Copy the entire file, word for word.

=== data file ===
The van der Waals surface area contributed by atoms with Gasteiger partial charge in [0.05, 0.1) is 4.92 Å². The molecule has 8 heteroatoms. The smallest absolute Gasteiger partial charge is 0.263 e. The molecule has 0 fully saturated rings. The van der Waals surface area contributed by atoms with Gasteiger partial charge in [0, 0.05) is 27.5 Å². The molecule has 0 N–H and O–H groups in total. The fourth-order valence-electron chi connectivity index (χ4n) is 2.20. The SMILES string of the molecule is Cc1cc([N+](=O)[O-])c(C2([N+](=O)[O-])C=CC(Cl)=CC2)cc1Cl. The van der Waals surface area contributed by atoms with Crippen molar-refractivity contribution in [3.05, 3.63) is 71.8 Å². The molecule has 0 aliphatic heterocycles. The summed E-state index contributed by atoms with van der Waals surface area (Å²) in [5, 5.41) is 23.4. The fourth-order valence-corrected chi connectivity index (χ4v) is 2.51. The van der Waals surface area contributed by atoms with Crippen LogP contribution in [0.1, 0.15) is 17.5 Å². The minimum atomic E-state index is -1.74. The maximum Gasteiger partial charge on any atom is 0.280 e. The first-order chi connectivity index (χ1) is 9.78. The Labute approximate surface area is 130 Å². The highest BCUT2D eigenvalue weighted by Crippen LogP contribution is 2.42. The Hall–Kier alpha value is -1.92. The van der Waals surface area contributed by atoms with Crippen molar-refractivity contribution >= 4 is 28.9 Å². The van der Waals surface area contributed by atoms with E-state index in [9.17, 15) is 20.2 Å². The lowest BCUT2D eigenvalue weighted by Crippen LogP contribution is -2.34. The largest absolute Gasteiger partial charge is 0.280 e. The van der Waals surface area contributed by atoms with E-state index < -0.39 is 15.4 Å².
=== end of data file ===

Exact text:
The van der Waals surface area contributed by atoms with Gasteiger partial charge in [0.05, 0.1) is 4.92 Å². The molecule has 8 heteroatoms. The smallest absolute Gasteiger partial charge is 0.263 e. The molecule has 0 fully saturated rings. The van der Waals surface area contributed by atoms with Gasteiger partial charge in [0, 0.05) is 27.5 Å². The molecule has 0 N–H and O–H groups in total. The fourth-order valence-electron chi connectivity index (χ4n) is 2.20. The SMILES string of the molecule is Cc1cc([N+](=O)[O-])c(C2([N+](=O)[O-])C=CC(Cl)=CC2)cc1Cl. The van der Waals surface area contributed by atoms with Crippen molar-refractivity contribution in [3.05, 3.63) is 71.8 Å². The molecule has 0 aliphatic heterocycles. The summed E-state index contributed by atoms with van der Waals surface area (Å²) in [5, 5.41) is 23.4. The fourth-order valence-corrected chi connectivity index (χ4v) is 2.51. The van der Waals surface area contributed by atoms with Crippen LogP contribution in [0.1, 0.15) is 17.5 Å². The minimum atomic E-state index is -1.74. The maximum Gasteiger partial charge on any atom is 0.280 e. The first-order chi connectivity index (χ1) is 9.78. The Labute approximate surface area is 130 Å². The highest BCUT2D eigenvalue weighted by Crippen LogP contribution is 2.42. The Hall–Kier alpha value is -1.92. The van der Waals surface area contributed by atoms with Crippen molar-refractivity contribution >= 4 is 28.9 Å². The van der Waals surface area contributed by atoms with E-state index in [9.17, 15) is 20.2 Å². The lowest BCUT2D eigenvalue weighted by Crippen LogP contribution is -2.34. The largest absolute Gasteiger partial charge is 0.280 e. The van der Waals surface area contributed by atoms with E-state index < -0.39 is 15.4 Å².